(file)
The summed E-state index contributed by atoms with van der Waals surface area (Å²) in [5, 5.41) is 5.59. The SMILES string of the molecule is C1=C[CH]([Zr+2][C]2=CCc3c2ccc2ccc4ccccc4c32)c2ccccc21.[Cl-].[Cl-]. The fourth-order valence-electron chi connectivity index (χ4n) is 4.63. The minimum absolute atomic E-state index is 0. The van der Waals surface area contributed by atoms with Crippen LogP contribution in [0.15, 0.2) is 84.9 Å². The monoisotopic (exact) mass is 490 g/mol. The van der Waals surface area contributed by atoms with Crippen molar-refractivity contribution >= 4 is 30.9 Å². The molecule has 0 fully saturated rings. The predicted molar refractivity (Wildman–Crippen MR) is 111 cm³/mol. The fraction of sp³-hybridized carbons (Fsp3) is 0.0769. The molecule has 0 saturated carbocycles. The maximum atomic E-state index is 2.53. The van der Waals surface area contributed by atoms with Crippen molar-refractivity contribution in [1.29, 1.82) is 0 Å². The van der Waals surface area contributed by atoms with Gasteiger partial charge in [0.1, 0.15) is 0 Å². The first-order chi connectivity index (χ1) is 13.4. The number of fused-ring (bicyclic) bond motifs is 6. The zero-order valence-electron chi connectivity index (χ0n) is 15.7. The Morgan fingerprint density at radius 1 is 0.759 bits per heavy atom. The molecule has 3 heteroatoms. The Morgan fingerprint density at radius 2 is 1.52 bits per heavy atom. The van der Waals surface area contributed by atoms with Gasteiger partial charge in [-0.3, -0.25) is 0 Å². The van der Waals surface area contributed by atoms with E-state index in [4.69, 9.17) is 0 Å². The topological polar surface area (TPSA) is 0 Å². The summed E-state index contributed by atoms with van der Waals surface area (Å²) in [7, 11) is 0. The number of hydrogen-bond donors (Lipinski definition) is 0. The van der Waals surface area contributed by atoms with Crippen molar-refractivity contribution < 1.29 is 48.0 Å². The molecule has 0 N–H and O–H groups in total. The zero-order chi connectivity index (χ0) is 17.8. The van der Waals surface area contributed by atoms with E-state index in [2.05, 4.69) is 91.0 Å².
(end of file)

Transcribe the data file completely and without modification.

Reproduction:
The summed E-state index contributed by atoms with van der Waals surface area (Å²) in [5, 5.41) is 5.59. The SMILES string of the molecule is C1=C[CH]([Zr+2][C]2=CCc3c2ccc2ccc4ccccc4c32)c2ccccc21.[Cl-].[Cl-]. The fourth-order valence-electron chi connectivity index (χ4n) is 4.63. The minimum absolute atomic E-state index is 0. The van der Waals surface area contributed by atoms with Crippen LogP contribution in [0.15, 0.2) is 84.9 Å². The monoisotopic (exact) mass is 490 g/mol. The van der Waals surface area contributed by atoms with Crippen molar-refractivity contribution >= 4 is 30.9 Å². The molecule has 0 fully saturated rings. The predicted molar refractivity (Wildman–Crippen MR) is 111 cm³/mol. The fraction of sp³-hybridized carbons (Fsp3) is 0.0769. The molecule has 0 saturated carbocycles. The maximum atomic E-state index is 2.53. The van der Waals surface area contributed by atoms with Crippen molar-refractivity contribution in [1.29, 1.82) is 0 Å². The van der Waals surface area contributed by atoms with Gasteiger partial charge in [0.1, 0.15) is 0 Å². The first-order chi connectivity index (χ1) is 13.4. The number of fused-ring (bicyclic) bond motifs is 6. The zero-order valence-electron chi connectivity index (χ0n) is 15.7. The Morgan fingerprint density at radius 1 is 0.759 bits per heavy atom. The molecule has 3 heteroatoms. The Morgan fingerprint density at radius 2 is 1.52 bits per heavy atom. The van der Waals surface area contributed by atoms with Gasteiger partial charge in [-0.3, -0.25) is 0 Å². The van der Waals surface area contributed by atoms with E-state index in [4.69, 9.17) is 0 Å². The topological polar surface area (TPSA) is 0 Å². The summed E-state index contributed by atoms with van der Waals surface area (Å²) in [7, 11) is 0. The number of hydrogen-bond donors (Lipinski definition) is 0. The van der Waals surface area contributed by atoms with Crippen molar-refractivity contribution < 1.29 is 48.0 Å². The molecule has 0 N–H and O–H groups in total. The zero-order chi connectivity index (χ0) is 17.8. The van der Waals surface area contributed by atoms with E-state index in [2.05, 4.69) is 91.0 Å².